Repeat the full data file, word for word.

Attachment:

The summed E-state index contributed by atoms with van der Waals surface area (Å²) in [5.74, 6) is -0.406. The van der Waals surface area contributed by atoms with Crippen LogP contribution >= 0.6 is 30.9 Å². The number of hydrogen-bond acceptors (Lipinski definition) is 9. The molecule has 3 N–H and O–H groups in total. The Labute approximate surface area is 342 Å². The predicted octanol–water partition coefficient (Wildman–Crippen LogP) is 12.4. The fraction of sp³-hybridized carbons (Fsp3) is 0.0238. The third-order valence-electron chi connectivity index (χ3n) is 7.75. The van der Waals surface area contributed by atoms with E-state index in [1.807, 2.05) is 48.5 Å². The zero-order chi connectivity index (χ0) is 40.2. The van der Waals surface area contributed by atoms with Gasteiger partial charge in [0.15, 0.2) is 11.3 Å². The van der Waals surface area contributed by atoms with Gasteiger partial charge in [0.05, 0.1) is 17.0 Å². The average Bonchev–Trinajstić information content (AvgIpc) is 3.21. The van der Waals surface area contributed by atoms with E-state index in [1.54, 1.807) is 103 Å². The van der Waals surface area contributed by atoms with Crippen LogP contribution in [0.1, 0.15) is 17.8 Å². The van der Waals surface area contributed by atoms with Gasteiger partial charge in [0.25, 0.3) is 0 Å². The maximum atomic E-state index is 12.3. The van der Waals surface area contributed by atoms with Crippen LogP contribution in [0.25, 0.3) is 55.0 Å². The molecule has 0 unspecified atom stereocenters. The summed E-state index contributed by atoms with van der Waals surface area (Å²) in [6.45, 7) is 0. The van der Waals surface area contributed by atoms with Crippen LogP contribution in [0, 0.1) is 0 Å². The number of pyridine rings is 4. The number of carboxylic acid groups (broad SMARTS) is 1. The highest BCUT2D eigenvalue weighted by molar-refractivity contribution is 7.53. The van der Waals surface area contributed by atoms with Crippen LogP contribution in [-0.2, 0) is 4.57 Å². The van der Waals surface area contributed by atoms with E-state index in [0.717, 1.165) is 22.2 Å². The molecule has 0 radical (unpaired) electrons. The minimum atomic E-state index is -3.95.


The summed E-state index contributed by atoms with van der Waals surface area (Å²) in [5.74, 6) is -0.406. The van der Waals surface area contributed by atoms with Crippen LogP contribution >= 0.6 is 30.9 Å². The number of hydrogen-bond acceptors (Lipinski definition) is 9. The molecule has 3 N–H and O–H groups in total. The Labute approximate surface area is 342 Å². The predicted octanol–water partition coefficient (Wildman–Crippen LogP) is 12.4. The fraction of sp³-hybridized carbons (Fsp3) is 0.0238. The third-order valence-electron chi connectivity index (χ3n) is 7.75. The van der Waals surface area contributed by atoms with E-state index in [1.807, 2.05) is 48.5 Å². The zero-order chi connectivity index (χ0) is 40.2. The van der Waals surface area contributed by atoms with Gasteiger partial charge in [0.15, 0.2) is 11.3 Å². The van der Waals surface area contributed by atoms with Gasteiger partial charge in [0.05, 0.1) is 17.0 Å². The average Bonchev–Trinajstić information content (AvgIpc) is 3.21. The van der Waals surface area contributed by atoms with E-state index in [1.54, 1.807) is 103 Å². The van der Waals surface area contributed by atoms with Crippen LogP contribution in [0.1, 0.15) is 17.8 Å². The van der Waals surface area contributed by atoms with Gasteiger partial charge in [0.25, 0.3) is 0 Å². The maximum atomic E-state index is 12.3. The van der Waals surface area contributed by atoms with Crippen LogP contribution in [0.25, 0.3) is 55.0 Å². The molecule has 0 unspecified atom stereocenters. The summed E-state index contributed by atoms with van der Waals surface area (Å²) in [6.45, 7) is 0. The van der Waals surface area contributed by atoms with Crippen LogP contribution in [0, 0.1) is 0 Å². The number of pyridine rings is 4. The number of carboxylic acid groups (broad SMARTS) is 1. The highest BCUT2D eigenvalue weighted by molar-refractivity contribution is 7.53. The van der Waals surface area contributed by atoms with Crippen LogP contribution in [-0.2, 0) is 4.57 Å². The van der Waals surface area contributed by atoms with E-state index in [0.717, 1.165) is 22.2 Å². The molecule has 0 radical (unpaired) electrons. The minimum atomic E-state index is -3.95.